I do believe this necklace will be as much fun to wear as it was to create! Making it was a real adventure in my orange drawer…I know, I should get out more.
It started with the orange and red lampwork* glass hearts by Pumpkin Hill Beads (MA) that I bought last October and have had sitting on my worktable percolating. So, when I organized the large stash of Helen’s beads that I bought last November (see January 1, 2020 blog for story), two strands of red-orange beads fell in love with the hearts. I pulled out the orange drawer and right on top were these vintage Lucite circles in orange and red. It’s so predestined, isn’t it?
I checked the red drawer also and found other goodies, all of them vintage glass or Lucite (plastic used in costume jewelry from 1950-70 and loved by me because the colors are so real.)
The large orange circles are end-capped by square reddish vintage glass with modern hieroglyphic marks. The necklace is longer than usual at 25” because I believe the circle and heart centerpiece demanded some space on the torso. It dangles for 4”.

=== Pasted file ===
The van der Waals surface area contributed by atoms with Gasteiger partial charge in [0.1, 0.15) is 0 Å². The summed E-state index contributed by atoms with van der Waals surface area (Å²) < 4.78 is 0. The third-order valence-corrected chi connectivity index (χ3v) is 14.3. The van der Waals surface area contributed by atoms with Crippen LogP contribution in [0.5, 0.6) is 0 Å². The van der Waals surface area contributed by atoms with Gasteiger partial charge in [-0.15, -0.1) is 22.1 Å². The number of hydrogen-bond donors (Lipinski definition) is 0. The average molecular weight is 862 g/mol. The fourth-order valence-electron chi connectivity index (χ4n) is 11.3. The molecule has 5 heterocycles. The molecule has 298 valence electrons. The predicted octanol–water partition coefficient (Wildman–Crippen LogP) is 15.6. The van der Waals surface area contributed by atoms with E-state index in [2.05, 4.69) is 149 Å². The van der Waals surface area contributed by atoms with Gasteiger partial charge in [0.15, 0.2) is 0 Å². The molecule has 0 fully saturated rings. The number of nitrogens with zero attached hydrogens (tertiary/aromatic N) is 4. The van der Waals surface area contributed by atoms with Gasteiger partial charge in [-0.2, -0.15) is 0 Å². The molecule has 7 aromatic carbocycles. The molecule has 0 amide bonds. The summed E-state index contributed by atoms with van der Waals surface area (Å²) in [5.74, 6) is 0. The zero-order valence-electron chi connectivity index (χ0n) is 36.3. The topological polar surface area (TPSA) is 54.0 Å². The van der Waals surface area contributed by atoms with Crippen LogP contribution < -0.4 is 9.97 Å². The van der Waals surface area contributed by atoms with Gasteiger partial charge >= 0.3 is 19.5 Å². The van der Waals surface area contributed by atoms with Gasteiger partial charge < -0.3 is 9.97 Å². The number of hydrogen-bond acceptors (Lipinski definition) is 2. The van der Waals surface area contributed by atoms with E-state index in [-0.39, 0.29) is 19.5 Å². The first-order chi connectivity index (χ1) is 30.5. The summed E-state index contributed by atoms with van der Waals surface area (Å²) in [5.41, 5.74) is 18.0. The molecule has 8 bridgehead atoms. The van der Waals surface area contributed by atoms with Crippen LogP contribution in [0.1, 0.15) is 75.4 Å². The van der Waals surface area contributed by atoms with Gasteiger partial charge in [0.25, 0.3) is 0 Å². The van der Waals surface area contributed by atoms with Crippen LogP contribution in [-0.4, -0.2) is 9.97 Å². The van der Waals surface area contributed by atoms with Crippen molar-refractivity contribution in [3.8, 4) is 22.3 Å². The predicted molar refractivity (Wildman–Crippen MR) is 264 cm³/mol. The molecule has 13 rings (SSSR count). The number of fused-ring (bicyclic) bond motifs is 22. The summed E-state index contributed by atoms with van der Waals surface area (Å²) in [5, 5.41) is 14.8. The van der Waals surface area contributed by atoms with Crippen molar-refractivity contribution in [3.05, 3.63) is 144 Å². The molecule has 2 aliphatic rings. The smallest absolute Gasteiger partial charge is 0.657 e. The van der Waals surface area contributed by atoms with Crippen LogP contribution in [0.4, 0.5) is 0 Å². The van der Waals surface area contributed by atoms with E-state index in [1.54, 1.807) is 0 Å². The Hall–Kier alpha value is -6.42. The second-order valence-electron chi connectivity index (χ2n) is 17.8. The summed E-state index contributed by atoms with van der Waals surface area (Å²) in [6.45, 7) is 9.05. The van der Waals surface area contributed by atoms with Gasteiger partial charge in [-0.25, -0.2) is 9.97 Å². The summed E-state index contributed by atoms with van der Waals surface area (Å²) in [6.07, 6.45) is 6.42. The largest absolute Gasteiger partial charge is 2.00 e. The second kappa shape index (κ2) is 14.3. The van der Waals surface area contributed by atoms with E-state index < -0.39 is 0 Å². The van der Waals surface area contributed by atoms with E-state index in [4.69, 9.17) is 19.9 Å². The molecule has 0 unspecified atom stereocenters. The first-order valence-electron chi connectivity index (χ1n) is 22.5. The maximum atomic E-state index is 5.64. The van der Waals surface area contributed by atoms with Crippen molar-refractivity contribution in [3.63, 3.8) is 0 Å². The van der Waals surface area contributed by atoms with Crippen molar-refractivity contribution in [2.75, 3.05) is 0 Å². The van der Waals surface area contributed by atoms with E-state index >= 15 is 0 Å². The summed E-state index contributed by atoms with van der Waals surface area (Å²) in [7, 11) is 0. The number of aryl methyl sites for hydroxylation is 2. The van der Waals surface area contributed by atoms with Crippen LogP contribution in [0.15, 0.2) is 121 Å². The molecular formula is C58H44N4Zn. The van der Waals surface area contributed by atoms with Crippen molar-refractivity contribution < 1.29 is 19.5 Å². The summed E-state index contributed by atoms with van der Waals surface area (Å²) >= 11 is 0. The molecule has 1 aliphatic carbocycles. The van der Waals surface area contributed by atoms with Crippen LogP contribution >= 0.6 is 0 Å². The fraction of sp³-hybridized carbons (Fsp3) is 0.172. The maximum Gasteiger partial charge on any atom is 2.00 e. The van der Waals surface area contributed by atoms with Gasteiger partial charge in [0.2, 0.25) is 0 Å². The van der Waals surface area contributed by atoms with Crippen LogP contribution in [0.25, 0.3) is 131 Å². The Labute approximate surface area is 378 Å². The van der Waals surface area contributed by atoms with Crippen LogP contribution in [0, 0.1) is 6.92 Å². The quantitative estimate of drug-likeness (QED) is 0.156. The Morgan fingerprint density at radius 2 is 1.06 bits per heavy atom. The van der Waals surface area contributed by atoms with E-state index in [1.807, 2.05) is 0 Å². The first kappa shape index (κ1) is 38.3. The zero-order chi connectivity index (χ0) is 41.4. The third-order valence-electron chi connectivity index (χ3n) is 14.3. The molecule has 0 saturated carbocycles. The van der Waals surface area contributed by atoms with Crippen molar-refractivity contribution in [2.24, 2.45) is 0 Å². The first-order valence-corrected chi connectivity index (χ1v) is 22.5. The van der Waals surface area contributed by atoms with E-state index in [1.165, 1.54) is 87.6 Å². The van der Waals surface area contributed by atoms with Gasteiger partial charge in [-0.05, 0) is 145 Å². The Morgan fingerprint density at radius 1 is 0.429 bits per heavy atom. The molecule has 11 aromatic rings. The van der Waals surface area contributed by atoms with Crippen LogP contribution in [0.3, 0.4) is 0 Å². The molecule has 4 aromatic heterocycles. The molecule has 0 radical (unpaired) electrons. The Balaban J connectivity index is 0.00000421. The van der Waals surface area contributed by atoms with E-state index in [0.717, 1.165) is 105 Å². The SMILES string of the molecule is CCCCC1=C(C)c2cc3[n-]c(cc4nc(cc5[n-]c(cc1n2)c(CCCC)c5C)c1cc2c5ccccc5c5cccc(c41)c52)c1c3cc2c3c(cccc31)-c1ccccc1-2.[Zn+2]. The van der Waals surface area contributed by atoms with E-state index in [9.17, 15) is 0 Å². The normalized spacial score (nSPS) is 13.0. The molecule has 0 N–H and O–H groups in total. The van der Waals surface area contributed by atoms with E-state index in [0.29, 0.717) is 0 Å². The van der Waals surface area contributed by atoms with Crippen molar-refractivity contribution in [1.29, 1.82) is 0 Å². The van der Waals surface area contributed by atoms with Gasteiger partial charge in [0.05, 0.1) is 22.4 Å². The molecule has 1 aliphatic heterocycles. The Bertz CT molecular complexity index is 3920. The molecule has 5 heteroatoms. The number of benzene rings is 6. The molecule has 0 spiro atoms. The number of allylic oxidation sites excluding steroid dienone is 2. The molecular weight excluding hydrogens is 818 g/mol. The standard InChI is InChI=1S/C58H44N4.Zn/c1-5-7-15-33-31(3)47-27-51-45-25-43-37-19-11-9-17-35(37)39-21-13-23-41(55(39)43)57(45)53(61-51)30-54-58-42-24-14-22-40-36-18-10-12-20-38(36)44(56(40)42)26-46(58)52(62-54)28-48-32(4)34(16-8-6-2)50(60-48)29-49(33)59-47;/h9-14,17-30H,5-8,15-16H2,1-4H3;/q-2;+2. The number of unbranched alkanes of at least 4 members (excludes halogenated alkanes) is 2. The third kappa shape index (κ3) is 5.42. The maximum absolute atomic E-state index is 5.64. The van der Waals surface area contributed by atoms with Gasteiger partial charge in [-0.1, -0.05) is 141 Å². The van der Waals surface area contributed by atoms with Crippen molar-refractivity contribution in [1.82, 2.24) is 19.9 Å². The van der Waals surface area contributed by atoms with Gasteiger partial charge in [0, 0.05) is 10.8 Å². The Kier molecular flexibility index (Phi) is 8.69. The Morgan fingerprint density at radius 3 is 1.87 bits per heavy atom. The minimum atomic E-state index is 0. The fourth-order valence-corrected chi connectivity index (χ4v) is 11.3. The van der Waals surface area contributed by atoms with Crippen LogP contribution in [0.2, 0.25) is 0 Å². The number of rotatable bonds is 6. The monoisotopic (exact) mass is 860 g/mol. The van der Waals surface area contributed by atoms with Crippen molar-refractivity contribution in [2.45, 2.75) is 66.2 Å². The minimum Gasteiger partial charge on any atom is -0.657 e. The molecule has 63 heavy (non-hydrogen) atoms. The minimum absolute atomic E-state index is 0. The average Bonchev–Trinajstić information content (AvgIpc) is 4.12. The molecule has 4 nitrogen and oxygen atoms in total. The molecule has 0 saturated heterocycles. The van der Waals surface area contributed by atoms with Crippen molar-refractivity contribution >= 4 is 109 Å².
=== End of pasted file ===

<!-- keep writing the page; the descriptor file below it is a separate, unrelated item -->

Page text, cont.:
The centerpiece only wanted to be assembled one way: a red and an orange circle butting up together (how to tie them together was my big challenge) with hearts attached in some pleasing way.
The clasp is an orange circle and a silver toggle. The earrings had to be long also and they emerged with sterling silver earwires that drop 2’’ from the lobe to the tip of the orange heart.
I present my March 1 creation for your aesthetic discernment. $140 for the set plus $7 shipping.
*Lampwork: artist-made glass bead sitting in front of a flame with a mandrel in one hand and glass canes in the other.
A MAX MOMENT
BROMANCE is in the air. Max and his best buddy, Ralphie, also a Labradoodle, but a standard sized one, are inseparable and non-stop for an entire five-hour playtime at Sunshine Pet Parlor (Hull, MA). When I bring Max in, Ralphie is already there and he comes running to the gate to greet Max. Max enters and falls on the floor to indicate his submissiveness, jumps up and they dash through the pet door to the backyard for hours of doggie rough and tumble.